I can’t think of anything in this world that is worth sacrificing one’s health for. Everyone is on their own journey, and everyone has their own reasons and goals for exercising. But the whole point, when it comes down to it, is to live a healthier life. Isn’t it?


While in pursuit of your health and fitness goals, whatever they may be, keep these in mind as a way for you to keep your health as the priority:

• Maintain a healthy weight and body fat percentage that feels good for you (some people just feel better at a certain weight, and for some it might be a little heavier or a little lighter).

• Gain a healthy, realistic level of strength and exercise endurance that allows you to function at a capacity that is optimal for you and your life, which can mean anything from chasing your toddler around to being able to do heavy yard work for a long period of time to running 5ks or Spartan races as a hobby to competing in bodybuilding shows.

• Center your diet around natural, whole foods that will nourish your body and prevent age-related illnesses and disease. In other words, using food as not only a way to reach your fitness and body composition goals, but also as preventative maintenance for long-term overall health and wellness.

• Listen to your body when you feel fatigued or sore for long periods of time (more than 3-4 days). These can be signs of overtraining and/or too severe of a caloric deficit. If you experience any pain other than muscular/strength fatigue-related pain, that could be an injury waiting to happen.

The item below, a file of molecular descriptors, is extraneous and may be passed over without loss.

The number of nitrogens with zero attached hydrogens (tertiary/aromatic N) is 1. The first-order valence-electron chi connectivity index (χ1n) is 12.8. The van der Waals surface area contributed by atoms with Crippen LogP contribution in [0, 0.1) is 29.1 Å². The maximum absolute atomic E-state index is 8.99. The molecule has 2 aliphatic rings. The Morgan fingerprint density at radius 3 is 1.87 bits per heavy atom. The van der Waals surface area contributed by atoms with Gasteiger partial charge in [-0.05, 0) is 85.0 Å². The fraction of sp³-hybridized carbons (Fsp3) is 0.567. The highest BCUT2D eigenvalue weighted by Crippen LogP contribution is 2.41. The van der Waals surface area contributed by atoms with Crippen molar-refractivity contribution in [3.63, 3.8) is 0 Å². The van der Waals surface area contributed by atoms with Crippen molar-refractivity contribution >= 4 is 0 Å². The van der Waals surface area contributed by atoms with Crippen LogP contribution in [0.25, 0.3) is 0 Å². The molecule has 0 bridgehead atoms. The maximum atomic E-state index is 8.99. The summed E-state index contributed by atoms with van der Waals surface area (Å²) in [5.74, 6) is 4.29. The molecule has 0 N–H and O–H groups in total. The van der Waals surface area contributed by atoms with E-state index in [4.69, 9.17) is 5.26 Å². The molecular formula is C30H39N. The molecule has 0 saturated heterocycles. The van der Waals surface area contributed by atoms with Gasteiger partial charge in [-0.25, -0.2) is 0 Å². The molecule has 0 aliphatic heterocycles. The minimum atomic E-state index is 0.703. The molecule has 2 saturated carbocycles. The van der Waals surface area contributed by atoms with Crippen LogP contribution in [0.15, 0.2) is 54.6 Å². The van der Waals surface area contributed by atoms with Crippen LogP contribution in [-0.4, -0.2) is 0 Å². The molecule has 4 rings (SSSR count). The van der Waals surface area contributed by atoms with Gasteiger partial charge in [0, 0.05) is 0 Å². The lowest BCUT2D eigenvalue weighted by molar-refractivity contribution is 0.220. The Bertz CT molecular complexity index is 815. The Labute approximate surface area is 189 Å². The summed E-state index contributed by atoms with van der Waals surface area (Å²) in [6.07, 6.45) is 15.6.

• Get regular doctor check-ups, roughly every 6-12 months. Have a full blood profile taken to check your cholesterol, hormones, vitamins B12 & D, iron, liver and kidney functions and other important health numbers.


Tip Me Tuesday: Trust The Process – And Your Trainer!
Tip Me Tuesday: Your Village Is The Key To A Healthy, Fit Body
Tip Me Tuesday: It’s Not Always About The Calorie Burn
Tip Me Tuesday: It’s Not Always About The Calorie Burn
Tip Me Tuesday: Change For The Better


Naomi-lighterBIOOne of the trainers on Nicole’s elite NW Fitness Training Team, Naomi is a certified Personal Trainer and Fitness Specialist through the National Academy of Sports Medicine. She is a NPC Figure competitor who has been involved in the health and fitness industry for over 12 years.

Go here to find out more about training with the NW Fitness Training Team!